General Motors was served with a new class action lawsuit at the end of October. The company is accused of misleading customers on the performance capabilities of the 2015, 2016, and 2017 models of the Corvette Z06. This latest suit comes not long after a May 2017 suit claiming GM cheated on diesel emissions tests for its heavy duty pickup trucks and the $120 million settlement in October 2017 of a multi-year ignition switch controversy that resulted in nearly 400 injuries and deaths.
The lawsuit, filed in Illinois on October 30, claims the Corvette models were marketed as “conceived on the track” and equipped with “track-proven structure and technologies.” Instead of a high-performing race car, customers complain that the car was unreliable and unsafe to drive in race conditions. After only fifteen minutes, the cooling system would overheat and cause the car to rapidly lose speed and power, a condition known as “limp mode.” The sudden loss of speed created a dangerous situation on the racetrack full of other high-speed cars. Plaintiffs alleged that limp mode occurred not only in race conditions, but also on public highways. The excessive heat caused the engine to warp, forcing customers to pay for costly repairs.
Plaintiffs Peter Jankovskis and Jonathan White claim they would not have purchased the car or would have paid significantly less if they were aware of the defect. GM was aware of the cooling system issues before many of the plaintiffs purchased their vehicles. They are accused of refusing to tell the public and knowingly concealing the cooling system defects while continuing to advertise the car as “track-ready.”
Complaints of the Corvette performance issue is well documented in Z06 forums and GM customer service files, according to the suit. In February of 2015, the Corvette Chief Engineer, Tadge Juechter, responded to customer complaints on a Z06 internet forum. He acknowledged the issue and stated the addition of more cooling hardware would add to the mass of the car and potentially impact the appearance and aerodynamic drag. “Like most aspects of car design,” he wrote, “the challenge is in finding the best balance of conflicting requirements.”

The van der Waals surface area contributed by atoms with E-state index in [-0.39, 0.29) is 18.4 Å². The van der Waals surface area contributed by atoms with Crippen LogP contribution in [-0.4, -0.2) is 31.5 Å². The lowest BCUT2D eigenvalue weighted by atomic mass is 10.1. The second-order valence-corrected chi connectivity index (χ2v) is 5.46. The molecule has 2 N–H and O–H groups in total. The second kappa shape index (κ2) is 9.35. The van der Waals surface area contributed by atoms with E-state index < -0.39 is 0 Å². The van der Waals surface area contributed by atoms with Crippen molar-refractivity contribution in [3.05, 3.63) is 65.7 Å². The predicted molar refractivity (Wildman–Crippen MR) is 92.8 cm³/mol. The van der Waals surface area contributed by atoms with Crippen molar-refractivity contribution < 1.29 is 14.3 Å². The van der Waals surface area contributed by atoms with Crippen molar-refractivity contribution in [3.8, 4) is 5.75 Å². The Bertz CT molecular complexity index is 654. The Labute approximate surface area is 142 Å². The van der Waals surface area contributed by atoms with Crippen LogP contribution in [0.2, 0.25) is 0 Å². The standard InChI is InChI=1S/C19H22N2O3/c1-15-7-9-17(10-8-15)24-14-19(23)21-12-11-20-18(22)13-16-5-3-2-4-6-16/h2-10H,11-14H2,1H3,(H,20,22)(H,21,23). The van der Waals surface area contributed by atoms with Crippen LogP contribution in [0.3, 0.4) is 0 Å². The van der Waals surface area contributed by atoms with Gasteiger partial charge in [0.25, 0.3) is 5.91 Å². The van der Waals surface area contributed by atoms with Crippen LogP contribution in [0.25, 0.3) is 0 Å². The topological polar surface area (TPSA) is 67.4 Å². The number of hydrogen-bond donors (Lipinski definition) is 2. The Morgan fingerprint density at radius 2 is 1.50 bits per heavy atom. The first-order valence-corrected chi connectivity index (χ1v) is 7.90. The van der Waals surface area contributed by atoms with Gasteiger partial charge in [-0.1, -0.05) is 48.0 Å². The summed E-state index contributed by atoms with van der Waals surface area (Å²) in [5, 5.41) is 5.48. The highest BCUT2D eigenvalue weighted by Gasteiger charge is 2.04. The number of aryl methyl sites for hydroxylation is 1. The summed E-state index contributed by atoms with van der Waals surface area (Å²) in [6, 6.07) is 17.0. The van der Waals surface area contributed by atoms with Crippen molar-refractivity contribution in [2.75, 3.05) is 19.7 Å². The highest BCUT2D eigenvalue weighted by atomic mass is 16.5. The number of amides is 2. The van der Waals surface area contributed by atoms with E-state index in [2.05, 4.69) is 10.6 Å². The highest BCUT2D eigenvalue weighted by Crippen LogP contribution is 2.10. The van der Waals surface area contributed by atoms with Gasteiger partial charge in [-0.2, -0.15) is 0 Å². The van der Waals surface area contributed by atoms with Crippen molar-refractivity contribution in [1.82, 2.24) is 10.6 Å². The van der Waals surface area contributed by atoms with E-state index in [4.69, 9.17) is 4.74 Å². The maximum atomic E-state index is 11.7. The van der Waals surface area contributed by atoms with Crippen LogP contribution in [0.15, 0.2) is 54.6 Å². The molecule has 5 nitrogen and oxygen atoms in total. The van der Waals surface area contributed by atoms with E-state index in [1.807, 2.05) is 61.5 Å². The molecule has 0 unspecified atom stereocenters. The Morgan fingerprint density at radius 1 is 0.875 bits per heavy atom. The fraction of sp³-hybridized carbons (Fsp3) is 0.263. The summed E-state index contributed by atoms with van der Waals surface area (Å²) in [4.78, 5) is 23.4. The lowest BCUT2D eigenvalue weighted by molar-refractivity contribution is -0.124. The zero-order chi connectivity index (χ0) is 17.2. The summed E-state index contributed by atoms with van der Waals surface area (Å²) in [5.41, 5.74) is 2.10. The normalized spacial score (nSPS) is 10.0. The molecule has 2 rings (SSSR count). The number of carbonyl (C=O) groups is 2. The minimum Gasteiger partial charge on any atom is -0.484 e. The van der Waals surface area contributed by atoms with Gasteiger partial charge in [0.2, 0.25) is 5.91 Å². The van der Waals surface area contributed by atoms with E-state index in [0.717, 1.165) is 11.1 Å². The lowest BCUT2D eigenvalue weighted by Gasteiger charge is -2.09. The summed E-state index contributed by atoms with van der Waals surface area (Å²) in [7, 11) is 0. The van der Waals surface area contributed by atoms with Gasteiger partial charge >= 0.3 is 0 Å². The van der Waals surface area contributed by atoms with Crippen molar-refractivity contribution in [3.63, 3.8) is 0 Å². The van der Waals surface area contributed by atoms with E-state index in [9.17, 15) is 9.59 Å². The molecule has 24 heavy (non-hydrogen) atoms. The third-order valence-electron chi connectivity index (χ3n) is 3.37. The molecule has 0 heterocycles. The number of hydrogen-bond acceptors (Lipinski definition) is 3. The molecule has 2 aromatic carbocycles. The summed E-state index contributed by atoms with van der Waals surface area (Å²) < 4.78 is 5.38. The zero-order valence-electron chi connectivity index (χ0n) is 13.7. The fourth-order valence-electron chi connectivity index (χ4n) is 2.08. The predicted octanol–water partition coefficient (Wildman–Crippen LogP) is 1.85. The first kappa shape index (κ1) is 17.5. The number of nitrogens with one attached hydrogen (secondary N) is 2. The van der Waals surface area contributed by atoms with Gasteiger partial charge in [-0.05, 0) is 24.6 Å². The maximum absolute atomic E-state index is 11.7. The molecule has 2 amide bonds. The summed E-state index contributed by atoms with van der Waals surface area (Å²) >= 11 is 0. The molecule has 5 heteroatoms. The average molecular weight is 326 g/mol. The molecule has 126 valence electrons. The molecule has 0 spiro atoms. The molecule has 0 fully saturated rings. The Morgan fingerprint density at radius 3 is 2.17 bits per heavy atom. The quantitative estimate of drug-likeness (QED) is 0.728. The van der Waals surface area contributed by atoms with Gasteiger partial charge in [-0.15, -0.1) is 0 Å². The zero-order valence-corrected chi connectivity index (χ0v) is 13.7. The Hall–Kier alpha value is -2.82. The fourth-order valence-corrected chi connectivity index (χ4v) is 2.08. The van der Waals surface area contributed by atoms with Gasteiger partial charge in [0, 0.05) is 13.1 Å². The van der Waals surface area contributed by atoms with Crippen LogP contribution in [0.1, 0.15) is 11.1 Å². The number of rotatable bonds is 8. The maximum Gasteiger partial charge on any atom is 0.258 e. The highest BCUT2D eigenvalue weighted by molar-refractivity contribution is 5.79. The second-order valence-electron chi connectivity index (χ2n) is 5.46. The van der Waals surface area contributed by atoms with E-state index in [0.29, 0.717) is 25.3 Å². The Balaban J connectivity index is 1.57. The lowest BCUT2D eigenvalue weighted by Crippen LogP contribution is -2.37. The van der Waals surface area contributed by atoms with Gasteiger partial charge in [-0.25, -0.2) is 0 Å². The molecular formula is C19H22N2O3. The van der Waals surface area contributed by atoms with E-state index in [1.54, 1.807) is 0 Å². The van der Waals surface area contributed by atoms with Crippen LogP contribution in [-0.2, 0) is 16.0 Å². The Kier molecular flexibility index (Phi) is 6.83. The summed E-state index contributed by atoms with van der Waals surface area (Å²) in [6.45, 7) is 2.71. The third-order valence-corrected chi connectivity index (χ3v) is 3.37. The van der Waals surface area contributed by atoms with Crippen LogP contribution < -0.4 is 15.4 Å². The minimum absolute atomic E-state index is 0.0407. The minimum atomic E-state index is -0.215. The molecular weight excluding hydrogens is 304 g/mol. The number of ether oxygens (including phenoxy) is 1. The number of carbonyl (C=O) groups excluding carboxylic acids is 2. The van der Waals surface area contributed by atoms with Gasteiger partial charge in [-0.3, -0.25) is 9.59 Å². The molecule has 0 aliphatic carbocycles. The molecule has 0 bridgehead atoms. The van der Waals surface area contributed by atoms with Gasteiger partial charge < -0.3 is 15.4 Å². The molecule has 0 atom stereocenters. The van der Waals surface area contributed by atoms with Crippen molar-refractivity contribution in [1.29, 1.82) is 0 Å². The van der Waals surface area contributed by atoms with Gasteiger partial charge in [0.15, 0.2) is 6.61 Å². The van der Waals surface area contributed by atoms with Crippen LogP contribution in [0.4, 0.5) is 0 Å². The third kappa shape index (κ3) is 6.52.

In 2016, GM temporarily halted production of the cars to address the defect. General Motors decided that the 2017 model would come equipped with a new hood containing larger vents and a new supercharger cover. Despite these improvements and claims by GM that the problem had been fixed, the 2017 models continued to overheat. GM responded by warning owners after purchase that cars with automatic transmissions had the potential to overheat. Owners of the 2015 and 2016 models were offered no compensation or retrofit option.
The suit of more than 100 members from across the country, including Delaware, New Jersey, and Illinois, is asking for a total of $5,000,000. The plaintiffs assert that GM must fulfill its warranty obligations and retrofit the cars to ensure they perform as advertised. The cars in question were purchased for between $80,000 and $120,000.
The Corvette Z06 Overheating Class Action Lawsuit is pending in the U.S. District Court for the Northern District of Illinois and is entitled Jankovskis, et al. v. General Motors LLC, Case No. 1:17-cv-07822.
Peter Jankovskis and Jonathan White are represented by Steve Berman, Shelby Smith and Elizabeth Fegan of Hagens Berman Sobol Shapiro LLP – Stuart Grossman and Rachel Furst of Grossman Roth Yaffa Cohen – Jason Weisser of Schuler Halvorsen Weisser Zoller & Overbeck.
If you feel like you might be a potential class member and have questions please contact: